‘YPF’ panel opposes Bill C-10 but welcomes publicity

“I guess what we’re saying is, ‘Don’t vote Conservative.’”

That was just one of the many sentiments expressed by a panel of filmmakers and industry professionals after a Saturday evening screening of Young People Fucking (YPF) presented by the First Weekend Club at Scotiabank Theatre in Toronto.

Speakers consisted of YPF director/co-writer Martin Gero, YPF co-writer/producer/star Aaron Abrams, co-president of Maple Pictures and YPF distributor Brad Pelman, Telefilm Canada’s feature film executive for Ontario and Nunavut Dan Lyon, and entertainment lawyer David Zitzerman. The discussion was moderated by film critic and Reel to Real co-host Richard Crouse.

“We always expected a grown-up to tell us that’s not the title,” said Abrams. Gero agreed, imagining the name would have been changed to something less raw, like “Bedtime Stories.” Even the folks at Telefilm thought the title would take care of itself and become something more “socially acceptable,” according to Lyon.

But the title stuck and put the film at the centre of a national debate regarding government tax credits for Canadian productions.

The issue surrounds one-and-a-half pages in a 600-page omnibus bill amending the Income Tax Act. If passed as is, Bill C-10 will give the Heritage Minister power to deny tax credits to film products deemed offensive or contrary to public policy, even after government agencies have invested.

The Conservatives have made voting against the bill a question of confidence in the reigning administration; in other words, the government could fall apart if opposition parties vote against passing the legislation.

However, Gero thinks the pundits have made a mistake selecting his film as the poster child for the bill. YPF is the “perfect film to be in the middle of controversy because it’s not controversial.”

Furthermore, it generated a lot of publicity for the film before its release. The attention is “good for the film, bad for the bill,” said Gero.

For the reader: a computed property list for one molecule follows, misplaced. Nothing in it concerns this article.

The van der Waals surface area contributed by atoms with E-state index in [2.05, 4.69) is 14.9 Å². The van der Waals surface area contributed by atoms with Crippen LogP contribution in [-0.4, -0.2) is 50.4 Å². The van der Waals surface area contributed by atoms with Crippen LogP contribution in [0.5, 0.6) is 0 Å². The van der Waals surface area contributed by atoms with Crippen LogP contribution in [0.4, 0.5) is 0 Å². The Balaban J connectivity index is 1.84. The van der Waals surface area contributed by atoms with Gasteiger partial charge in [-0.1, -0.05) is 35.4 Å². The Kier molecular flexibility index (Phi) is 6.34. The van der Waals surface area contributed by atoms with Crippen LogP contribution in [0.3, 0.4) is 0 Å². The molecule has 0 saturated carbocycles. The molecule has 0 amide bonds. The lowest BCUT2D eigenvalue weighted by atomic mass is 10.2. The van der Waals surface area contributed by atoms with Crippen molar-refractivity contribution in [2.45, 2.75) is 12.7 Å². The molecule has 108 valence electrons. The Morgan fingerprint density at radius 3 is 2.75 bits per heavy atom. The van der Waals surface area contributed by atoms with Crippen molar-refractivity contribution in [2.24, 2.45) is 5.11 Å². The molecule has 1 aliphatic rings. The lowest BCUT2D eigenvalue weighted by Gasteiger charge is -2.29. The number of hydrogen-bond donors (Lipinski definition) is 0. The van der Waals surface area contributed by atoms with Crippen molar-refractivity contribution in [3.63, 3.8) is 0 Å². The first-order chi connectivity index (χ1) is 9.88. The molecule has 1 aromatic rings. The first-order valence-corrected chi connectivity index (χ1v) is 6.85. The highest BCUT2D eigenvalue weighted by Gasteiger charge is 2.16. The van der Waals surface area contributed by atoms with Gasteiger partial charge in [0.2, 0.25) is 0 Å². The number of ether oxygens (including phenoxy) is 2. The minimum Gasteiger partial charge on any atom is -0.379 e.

Prior to YPF’s theatrical release, it was shown at a special screening in Ottawa. While the screening of government-funded films in Ottawa is not unusual, this one was special. However, despite the fact most proponents of the bill have admitted to never seeing the film, no Conservatives attended the presentation. When asked what their expectations for the screening had been, Pelman said, “We hoped they would see the film for the film and not judge it by its title.”

Despite the Conservative boycott, young parliamentary aides and assistants packed the theatre.

“The industry has been galvanized by how wrong this is,” said Pelman, as made evident by the numerous actors and filmmakers who have spoken out against Bill C-10. He goes on to say, “without security, producers will be left only to make…Anne of Green Gables pictures and the minister will be fine with that.

“It’s Draconian and absolutely ridiculous.”

One of the primary concerns is the effect the legislation will have on the 127,000 people employed in the Canadian film industry. If Canadian productions are forced to shoot outside the country, these people will be virtually jobless. According to Pelman, Canadian productions invest $3 billion in the Canadian economy.

Additionally, Gero notes the amendment is “very directly going after Canadian production” because it does not apply to foreign productions.

During the discussion, Zitzerman reiterated a point made by several others: “Canada’s famous for its edgy films.” But after seeing the movie, it’s difficult not to agree with Gero when he said YPF is actually “more commercial than most Canadian films.”

The entertainment industry has, however, proposed a simple solution to the debate, said Zitzerman: change “contrary to public policy” to “contrary to the Criminal Code of Canada.” This revision would remove the dependence on the minister’s and her successors’ discretion and whims and establish a more acceptable (and already employed) criterion.

The entertainment industry is determined not to allow “backdoor censorship.”

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